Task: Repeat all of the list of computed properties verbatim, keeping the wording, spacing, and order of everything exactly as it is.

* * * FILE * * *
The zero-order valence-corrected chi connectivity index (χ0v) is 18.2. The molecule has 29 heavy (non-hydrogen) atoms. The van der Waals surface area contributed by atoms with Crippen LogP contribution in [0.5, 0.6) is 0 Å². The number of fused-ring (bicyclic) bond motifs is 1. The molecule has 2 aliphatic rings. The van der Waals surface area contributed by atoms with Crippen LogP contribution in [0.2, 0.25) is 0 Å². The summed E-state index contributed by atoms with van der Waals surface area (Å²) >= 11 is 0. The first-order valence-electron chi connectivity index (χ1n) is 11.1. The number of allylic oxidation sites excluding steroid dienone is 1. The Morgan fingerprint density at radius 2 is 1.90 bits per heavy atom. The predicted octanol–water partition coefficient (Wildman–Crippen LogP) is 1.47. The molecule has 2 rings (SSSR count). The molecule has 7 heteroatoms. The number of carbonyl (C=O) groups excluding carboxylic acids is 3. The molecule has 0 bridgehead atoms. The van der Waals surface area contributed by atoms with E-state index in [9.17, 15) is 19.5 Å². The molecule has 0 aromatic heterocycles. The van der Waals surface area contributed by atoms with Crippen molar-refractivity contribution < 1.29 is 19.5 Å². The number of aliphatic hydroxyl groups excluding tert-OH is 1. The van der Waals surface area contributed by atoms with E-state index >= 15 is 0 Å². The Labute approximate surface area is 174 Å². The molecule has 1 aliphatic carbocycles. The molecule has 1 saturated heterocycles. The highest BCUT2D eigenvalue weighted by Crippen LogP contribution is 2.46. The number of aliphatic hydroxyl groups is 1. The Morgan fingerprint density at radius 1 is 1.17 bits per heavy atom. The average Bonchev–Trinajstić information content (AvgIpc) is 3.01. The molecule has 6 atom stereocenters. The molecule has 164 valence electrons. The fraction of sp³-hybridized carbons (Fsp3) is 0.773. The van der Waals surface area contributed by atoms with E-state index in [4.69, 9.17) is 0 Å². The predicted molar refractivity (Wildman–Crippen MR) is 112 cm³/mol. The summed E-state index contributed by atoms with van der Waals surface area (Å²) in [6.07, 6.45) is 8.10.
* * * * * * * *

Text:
The zero-order valence-corrected chi connectivity index (χ0v) is 18.2. The molecule has 29 heavy (non-hydrogen) atoms. The van der Waals surface area contributed by atoms with Crippen LogP contribution in [0.5, 0.6) is 0 Å². The number of fused-ring (bicyclic) bond motifs is 1. The molecule has 2 aliphatic rings. The van der Waals surface area contributed by atoms with Crippen LogP contribution in [0.2, 0.25) is 0 Å². The summed E-state index contributed by atoms with van der Waals surface area (Å²) >= 11 is 0. The first-order valence-electron chi connectivity index (χ1n) is 11.1. The number of allylic oxidation sites excluding steroid dienone is 1. The Morgan fingerprint density at radius 2 is 1.90 bits per heavy atom. The predicted octanol–water partition coefficient (Wildman–Crippen LogP) is 1.47. The molecule has 2 rings (SSSR count). The molecule has 7 heteroatoms. The number of carbonyl (C=O) groups excluding carboxylic acids is 3. The molecule has 0 bridgehead atoms. The van der Waals surface area contributed by atoms with E-state index in [9.17, 15) is 19.5 Å². The molecule has 0 aromatic heterocycles. The van der Waals surface area contributed by atoms with Crippen molar-refractivity contribution < 1.29 is 19.5 Å². The number of aliphatic hydroxyl groups excluding tert-OH is 1. The van der Waals surface area contributed by atoms with E-state index >= 15 is 0 Å². The Labute approximate surface area is 174 Å². The molecule has 1 aliphatic carbocycles. The molecule has 1 saturated heterocycles. The highest BCUT2D eigenvalue weighted by Crippen LogP contribution is 2.46. The number of aliphatic hydroxyl groups is 1. The Morgan fingerprint density at radius 1 is 1.17 bits per heavy atom. The average Bonchev–Trinajstić information content (AvgIpc) is 3.01. The molecule has 6 atom stereocenters. The molecule has 164 valence electrons. The fraction of sp³-hybridized carbons (Fsp3) is 0.773. The van der Waals surface area contributed by atoms with E-state index in [4.69, 9.17) is 0 Å². The predicted molar refractivity (Wildman–Crippen MR) is 112 cm³/mol. The summed E-state index contributed by atoms with van der Waals surface area (Å²) in [6.07, 6.45) is 8.10.